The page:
Military nurses arrived in Europe before the American Expeditionary Forces. At the outset of World War I, 403 women were on active duty in the Army Nurse Corps, founded in 1901. By Nov. 11, 1918, Armistice Day, 21,480 nurses had joined and over 10,000 had served overseas. They served with distinction: three were awarded the Distinguished Service Cross, 23 received the Distinguished Service Medal, and numerous nurses received meritorious awards from allied nations. Several were wounded; more than 250 died in-service.
he first Army nurses sailed for Europe in April 1917, before American troops were there and established six base hospitals with the British Expeditionary Forces. In Oct. 1917, they began serving with the American Expeditionary Forces. They served in France, Belgium, England, Siberia, Italy, Serbia, Hawaii, Puerto Rico and the Philippines. They worked in field hospitals, mobile units, evacuation camps and convalescent hospitals as well as on troop trains and transport ships.
The Navy Nurse Corps, founded in 1908, grew from 406 to 1,536 members who served stateside, and in the Philippines, Guam, Samoa, Haiti and the Virgin Islands. More than 325 served in Europe in field hospitals, on troop transports and on loan to Army Nurse Corps units. Thirty-six died and three among them were posthumously awarded the Navy Cross for service during the influenza epidemic.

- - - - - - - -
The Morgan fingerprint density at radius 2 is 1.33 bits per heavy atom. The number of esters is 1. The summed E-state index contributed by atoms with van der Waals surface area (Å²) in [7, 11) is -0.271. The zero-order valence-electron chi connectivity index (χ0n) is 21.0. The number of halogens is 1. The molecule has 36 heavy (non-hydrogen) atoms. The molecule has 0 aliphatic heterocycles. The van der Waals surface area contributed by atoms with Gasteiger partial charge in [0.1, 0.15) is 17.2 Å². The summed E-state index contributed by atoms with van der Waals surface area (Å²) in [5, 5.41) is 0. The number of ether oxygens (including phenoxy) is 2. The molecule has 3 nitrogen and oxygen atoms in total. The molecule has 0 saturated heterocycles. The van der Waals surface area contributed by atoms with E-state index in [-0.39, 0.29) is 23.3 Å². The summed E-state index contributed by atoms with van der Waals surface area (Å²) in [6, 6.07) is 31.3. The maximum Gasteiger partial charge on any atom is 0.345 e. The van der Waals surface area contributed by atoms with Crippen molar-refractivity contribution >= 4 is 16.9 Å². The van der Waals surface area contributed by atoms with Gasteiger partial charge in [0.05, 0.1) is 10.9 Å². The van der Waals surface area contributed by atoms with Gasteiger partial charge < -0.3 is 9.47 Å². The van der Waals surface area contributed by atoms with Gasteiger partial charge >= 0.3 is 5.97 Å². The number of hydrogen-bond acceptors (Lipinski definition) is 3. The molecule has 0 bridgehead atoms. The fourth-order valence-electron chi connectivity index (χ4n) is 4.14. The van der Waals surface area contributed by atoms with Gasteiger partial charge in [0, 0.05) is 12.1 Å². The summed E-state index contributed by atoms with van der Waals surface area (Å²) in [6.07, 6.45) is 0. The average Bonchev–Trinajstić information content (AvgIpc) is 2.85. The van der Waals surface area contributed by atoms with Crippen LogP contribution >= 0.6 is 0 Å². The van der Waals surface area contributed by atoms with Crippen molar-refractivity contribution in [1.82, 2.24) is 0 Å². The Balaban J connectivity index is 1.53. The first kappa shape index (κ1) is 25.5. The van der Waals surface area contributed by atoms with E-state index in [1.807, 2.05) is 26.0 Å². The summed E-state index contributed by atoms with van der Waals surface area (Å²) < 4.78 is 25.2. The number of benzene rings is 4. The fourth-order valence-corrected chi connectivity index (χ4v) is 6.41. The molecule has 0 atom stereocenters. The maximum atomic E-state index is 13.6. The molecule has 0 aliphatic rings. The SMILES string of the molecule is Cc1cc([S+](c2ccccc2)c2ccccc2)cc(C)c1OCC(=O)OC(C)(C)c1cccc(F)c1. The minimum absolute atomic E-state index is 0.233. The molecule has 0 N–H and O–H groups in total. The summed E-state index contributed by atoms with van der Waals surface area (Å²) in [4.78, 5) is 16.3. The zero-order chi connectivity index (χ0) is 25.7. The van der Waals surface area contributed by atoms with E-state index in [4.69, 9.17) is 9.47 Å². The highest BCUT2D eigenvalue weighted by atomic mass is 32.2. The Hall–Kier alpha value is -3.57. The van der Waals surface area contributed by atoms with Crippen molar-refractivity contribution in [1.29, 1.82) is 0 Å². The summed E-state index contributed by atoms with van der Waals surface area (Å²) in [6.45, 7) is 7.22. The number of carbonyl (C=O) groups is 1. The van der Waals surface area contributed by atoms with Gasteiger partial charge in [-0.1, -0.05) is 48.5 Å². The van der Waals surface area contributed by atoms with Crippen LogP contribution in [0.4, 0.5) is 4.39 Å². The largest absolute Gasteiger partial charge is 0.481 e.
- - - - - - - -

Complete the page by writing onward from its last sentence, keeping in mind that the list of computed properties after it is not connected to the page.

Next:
War service was hard, uncomfortable and heartbreaking. Overseas the nurses faced raw, cold weather and shortages of water for bathing and laundry, long hours at work and little privacy or time off. They treated shrapnel wounds, infections, mustard gas burns, exposure, and medical and emotional trauma.
Future Chief Nurse of the Army Nurse Corps Julia Stimson described a scene at Rouen, France, in 1918, “Amputations are being done almost every day. Yesterday, I went down to the Theater Hut to see how our nurses were going to handle a very bad case. … Our people at home would marvel to see what fine work can be done when all the water used has to be heated on top of a small oil stove and all the instruments boiled the same way.”
But the need for nurses extended beyond caring for battlefield casualties. The flu epidemic of 1918-1919 took more lives than the war itself, killing 675,000 Americans and more than 20 million people around the world. Most of the more than 200 nurses who died overseas and in the United States were victims of the epidemic.